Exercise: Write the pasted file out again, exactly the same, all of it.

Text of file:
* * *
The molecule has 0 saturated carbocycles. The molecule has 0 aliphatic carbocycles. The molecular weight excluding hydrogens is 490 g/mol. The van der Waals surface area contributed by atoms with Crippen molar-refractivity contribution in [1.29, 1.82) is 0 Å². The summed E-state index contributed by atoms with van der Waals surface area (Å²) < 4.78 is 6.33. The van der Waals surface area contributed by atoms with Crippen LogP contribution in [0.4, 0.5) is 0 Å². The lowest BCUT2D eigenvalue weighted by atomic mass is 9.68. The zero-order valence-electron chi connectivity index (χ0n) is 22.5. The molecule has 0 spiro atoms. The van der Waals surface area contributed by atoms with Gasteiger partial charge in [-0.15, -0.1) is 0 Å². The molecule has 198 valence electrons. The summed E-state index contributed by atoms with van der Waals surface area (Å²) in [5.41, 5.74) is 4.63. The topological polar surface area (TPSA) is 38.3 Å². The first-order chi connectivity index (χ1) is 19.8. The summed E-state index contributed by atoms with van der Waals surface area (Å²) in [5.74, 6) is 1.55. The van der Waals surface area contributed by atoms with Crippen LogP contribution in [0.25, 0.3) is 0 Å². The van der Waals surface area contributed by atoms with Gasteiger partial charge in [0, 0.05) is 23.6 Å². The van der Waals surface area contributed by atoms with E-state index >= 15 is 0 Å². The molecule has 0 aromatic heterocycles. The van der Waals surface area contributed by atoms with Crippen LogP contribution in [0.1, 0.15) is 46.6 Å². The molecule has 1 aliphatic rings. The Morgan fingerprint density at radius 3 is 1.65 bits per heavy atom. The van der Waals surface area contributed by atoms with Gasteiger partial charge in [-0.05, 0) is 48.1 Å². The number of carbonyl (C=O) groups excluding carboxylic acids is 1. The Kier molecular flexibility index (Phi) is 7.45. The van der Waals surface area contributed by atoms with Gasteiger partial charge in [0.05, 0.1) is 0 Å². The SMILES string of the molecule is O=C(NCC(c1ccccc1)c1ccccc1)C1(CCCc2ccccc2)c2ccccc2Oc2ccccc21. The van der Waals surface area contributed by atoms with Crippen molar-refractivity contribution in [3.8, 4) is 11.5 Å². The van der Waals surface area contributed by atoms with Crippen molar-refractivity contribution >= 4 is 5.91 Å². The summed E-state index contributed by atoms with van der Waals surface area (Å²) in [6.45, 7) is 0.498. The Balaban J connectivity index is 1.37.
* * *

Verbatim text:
The molecule has 0 saturated carbocycles. The molecule has 0 aliphatic carbocycles. The molecular weight excluding hydrogens is 490 g/mol. The van der Waals surface area contributed by atoms with Crippen molar-refractivity contribution in [1.29, 1.82) is 0 Å². The summed E-state index contributed by atoms with van der Waals surface area (Å²) < 4.78 is 6.33. The van der Waals surface area contributed by atoms with Crippen LogP contribution in [0.4, 0.5) is 0 Å². The lowest BCUT2D eigenvalue weighted by atomic mass is 9.68. The zero-order valence-electron chi connectivity index (χ0n) is 22.5. The molecule has 0 spiro atoms. The van der Waals surface area contributed by atoms with Gasteiger partial charge in [-0.15, -0.1) is 0 Å². The molecule has 198 valence electrons. The summed E-state index contributed by atoms with van der Waals surface area (Å²) in [5.41, 5.74) is 4.63. The topological polar surface area (TPSA) is 38.3 Å². The first-order chi connectivity index (χ1) is 19.8. The summed E-state index contributed by atoms with van der Waals surface area (Å²) in [5.74, 6) is 1.55. The van der Waals surface area contributed by atoms with Crippen LogP contribution in [0.25, 0.3) is 0 Å². The van der Waals surface area contributed by atoms with Gasteiger partial charge in [0, 0.05) is 23.6 Å². The van der Waals surface area contributed by atoms with E-state index >= 15 is 0 Å². The molecule has 0 aromatic heterocycles. The van der Waals surface area contributed by atoms with Crippen LogP contribution in [0.1, 0.15) is 46.6 Å². The molecule has 1 aliphatic rings. The Morgan fingerprint density at radius 3 is 1.65 bits per heavy atom. The van der Waals surface area contributed by atoms with Gasteiger partial charge in [-0.05, 0) is 48.1 Å². The number of carbonyl (C=O) groups excluding carboxylic acids is 1. The Kier molecular flexibility index (Phi) is 7.45. The van der Waals surface area contributed by atoms with Gasteiger partial charge in [0.05, 0.1) is 0 Å². The SMILES string of the molecule is O=C(NCC(c1ccccc1)c1ccccc1)C1(CCCc2ccccc2)c2ccccc2Oc2ccccc21. The van der Waals surface area contributed by atoms with Crippen molar-refractivity contribution in [3.8, 4) is 11.5 Å². The van der Waals surface area contributed by atoms with Crippen molar-refractivity contribution >= 4 is 5.91 Å². The summed E-state index contributed by atoms with van der Waals surface area (Å²) in [6.45, 7) is 0.498. The Balaban J connectivity index is 1.37.